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What are the Different Child Care Jobs?

By Sheri Cyprus
Updated Mar 02, 2024
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Child care jobs vary widely. There are licensed day cares that are often located in the basement of the homeowner's house. Trained assistants help the daycare owner care for the children. Other types of child care jobs are more casual and don't require formal training or licensing, although experience looking after children is essential. These less formal child care positions include live-in nanny situations, family day care and babysitting on a casual basis.

Babysitters don't usually have formal child care training or education, but they must have experience caring for children. Babysitters often take care of children in the evenings such as when the parents go out for dinner. They should understand what to do in case of emergency and keep the children safe and well cared for at all times.

Live-in nannies may be hired by parents who use a child care agency. Alternatively, a parent may place an ad in a local publication and interview experienced nannies. A live-in nanny hired on a temporary basis may be an exchange student or traveler from another country. A bedroom and meals plus some monthly pay is usually given for most live-in nanny child care jobs.

Family day care situations are those in which a parent cares for a few children in her home in addition to caring for her own kids. This type of care is unlicensed and usually less expensive than licensed group child care. A family day care situation may involve the provider taking her school-aged children along with those in her care to and from school each day.

Licensed day cares located in the basements of private homes are sometimes called family day cares. These are more formal situations though because the day care is usually furnished with tables and chairs and play areas for a group of children. Licensed day cares are permitted to care for many children at one time; the ages are usually mixed and range from 0 to 12 years. Child care jobs in licensed day cares include assistants with early childhood education and formal training.

The homeowner owns and is in charge of the day care in licensed situations. She hires qualified assistants to help her run it. Some areas specify how many caregivers are required for what number of children of which age. Assistant child care jobs in licensed day cares may be either full time or part time.

Trained, licensed child care providers must oversee their assistants and make sure government licensing requirements are being met. For instance, in many areas children playing outdoors in the licensed day care's yard must be supervised by a qualified provider who is also outside. Licensed day cares also provide a range of activities for the children each day such as sports games and art projects.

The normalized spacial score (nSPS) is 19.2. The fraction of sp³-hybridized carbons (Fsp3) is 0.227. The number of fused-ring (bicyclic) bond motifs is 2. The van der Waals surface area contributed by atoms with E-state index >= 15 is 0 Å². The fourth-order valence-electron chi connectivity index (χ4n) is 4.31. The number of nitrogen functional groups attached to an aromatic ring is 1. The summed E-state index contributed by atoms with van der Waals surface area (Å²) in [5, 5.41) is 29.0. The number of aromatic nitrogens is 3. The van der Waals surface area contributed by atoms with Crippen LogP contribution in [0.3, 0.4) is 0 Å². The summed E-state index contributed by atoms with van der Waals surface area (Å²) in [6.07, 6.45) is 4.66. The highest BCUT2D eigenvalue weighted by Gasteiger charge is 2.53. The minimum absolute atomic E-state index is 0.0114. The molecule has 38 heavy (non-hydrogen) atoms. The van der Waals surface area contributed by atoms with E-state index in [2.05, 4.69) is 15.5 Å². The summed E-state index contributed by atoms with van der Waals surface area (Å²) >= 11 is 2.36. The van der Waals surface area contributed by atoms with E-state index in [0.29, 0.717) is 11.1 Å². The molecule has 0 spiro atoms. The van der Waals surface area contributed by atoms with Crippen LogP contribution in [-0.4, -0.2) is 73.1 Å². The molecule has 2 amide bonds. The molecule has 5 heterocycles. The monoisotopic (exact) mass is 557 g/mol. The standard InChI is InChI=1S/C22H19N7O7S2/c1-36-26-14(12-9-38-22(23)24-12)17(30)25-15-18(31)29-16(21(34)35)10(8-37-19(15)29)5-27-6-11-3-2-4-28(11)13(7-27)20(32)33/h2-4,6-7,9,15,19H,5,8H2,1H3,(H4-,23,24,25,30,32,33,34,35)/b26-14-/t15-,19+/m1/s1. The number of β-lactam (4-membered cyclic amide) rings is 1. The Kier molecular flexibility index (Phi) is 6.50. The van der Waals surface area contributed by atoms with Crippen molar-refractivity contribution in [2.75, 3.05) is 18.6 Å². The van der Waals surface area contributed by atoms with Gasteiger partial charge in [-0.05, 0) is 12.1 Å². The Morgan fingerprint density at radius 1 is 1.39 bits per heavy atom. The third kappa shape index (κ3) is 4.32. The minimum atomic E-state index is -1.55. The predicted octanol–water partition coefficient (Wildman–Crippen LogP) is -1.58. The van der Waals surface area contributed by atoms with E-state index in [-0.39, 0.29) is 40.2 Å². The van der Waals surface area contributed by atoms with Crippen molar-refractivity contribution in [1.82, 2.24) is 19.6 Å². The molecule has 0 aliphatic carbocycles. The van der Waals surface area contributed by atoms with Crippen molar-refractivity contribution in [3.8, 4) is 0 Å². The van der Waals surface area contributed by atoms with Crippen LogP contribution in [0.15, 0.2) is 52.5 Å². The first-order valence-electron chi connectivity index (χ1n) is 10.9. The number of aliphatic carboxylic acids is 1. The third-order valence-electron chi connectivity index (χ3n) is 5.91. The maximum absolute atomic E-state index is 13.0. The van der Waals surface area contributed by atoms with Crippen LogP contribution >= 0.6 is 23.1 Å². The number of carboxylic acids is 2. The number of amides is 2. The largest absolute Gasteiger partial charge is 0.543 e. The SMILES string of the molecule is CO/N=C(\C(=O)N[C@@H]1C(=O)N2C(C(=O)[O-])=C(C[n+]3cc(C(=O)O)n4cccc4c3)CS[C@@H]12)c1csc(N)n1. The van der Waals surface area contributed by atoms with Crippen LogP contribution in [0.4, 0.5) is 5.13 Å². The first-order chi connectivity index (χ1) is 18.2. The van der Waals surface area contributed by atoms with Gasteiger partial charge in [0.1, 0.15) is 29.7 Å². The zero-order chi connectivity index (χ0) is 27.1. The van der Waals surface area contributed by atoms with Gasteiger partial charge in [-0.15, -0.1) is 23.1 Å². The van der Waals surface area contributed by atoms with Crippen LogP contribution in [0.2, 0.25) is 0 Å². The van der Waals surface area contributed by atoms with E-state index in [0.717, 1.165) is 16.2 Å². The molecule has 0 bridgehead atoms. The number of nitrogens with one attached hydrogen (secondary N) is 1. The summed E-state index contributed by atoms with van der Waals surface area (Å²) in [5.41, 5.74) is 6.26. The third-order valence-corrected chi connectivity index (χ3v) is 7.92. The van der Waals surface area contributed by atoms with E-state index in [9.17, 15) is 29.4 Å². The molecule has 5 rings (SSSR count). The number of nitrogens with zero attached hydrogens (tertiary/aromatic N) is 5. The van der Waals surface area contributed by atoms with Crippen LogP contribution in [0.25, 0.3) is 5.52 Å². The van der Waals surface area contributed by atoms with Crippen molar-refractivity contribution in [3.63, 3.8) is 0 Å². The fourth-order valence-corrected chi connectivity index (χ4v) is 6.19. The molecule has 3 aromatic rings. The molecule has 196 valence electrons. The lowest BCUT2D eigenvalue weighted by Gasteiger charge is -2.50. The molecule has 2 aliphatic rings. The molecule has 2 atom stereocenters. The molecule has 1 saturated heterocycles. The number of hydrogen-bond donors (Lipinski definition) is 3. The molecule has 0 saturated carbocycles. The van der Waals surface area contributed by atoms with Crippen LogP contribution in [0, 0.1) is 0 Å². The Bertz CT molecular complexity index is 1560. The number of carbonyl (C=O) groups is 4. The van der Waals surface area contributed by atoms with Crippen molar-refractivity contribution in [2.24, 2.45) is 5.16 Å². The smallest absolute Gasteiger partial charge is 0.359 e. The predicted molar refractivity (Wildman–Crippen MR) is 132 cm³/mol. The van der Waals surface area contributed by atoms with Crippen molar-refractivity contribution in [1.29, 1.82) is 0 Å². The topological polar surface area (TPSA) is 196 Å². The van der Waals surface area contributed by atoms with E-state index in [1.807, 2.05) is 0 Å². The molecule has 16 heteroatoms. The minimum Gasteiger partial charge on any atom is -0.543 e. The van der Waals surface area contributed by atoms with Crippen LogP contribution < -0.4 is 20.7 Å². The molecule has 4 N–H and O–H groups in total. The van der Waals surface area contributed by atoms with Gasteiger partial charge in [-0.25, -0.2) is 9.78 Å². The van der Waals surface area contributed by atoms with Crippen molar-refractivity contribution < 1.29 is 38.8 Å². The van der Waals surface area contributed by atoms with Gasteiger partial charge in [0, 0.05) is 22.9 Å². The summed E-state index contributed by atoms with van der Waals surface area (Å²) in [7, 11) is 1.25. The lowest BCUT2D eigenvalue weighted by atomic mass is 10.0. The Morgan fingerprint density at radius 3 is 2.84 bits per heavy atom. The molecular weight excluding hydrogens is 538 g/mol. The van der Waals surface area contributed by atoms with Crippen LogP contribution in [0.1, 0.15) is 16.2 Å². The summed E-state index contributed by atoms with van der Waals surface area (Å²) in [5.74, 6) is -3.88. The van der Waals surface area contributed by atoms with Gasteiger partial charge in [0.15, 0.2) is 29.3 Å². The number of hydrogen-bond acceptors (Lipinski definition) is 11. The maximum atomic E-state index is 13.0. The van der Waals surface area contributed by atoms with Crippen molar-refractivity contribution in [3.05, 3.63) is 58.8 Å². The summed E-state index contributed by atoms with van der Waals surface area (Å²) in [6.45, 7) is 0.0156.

Practical Adult Insights is dedicated to providing accurate and trustworthy information. We carefully select reputable sources and employ a rigorous fact-checking process to maintain the highest standards. To learn more about our commitment to accuracy, read our editorial process.
Discussion Comments
By Crispety — On May 20, 2011

@Cafe41 - I think that is a good idea because a lot of people want to become teachers but for some reason they thought that dealing with children would be easier.

I think that teaching young children is a wonderful profession, but you have to have the right personality because you have to have a lot of patience because young children are learning rules for the first time and often have to receive a lot of repetition of these rules in order for the teacher to be able to reinforce them.

This can be frustrating because some people have unrealistic expectations of what children that age are able to do. I think that this is why you see a lot of child care job openings in a lot of day cares because many people underestimate the amount of work that it takes to care for very young children and if you don’t enjoy and understand children then thus field is not for you.

By cafe41 — On May 17, 2011

I just wanted to say that a job in child care can be really rewarding. I had a friend that actually took a day care job because she was considering becoming an early childhood education teacher.

She felt that this would give her experience working with children and really determine if she would like teaching young children or not.

When she graduated from college, she was able to get a job right away because of the experience that she developed working in a day care. She said that she only had to get a CDA license which consisted of 40 hours of course work in order to work in a day care. She was able to take this courses online from the local community college.

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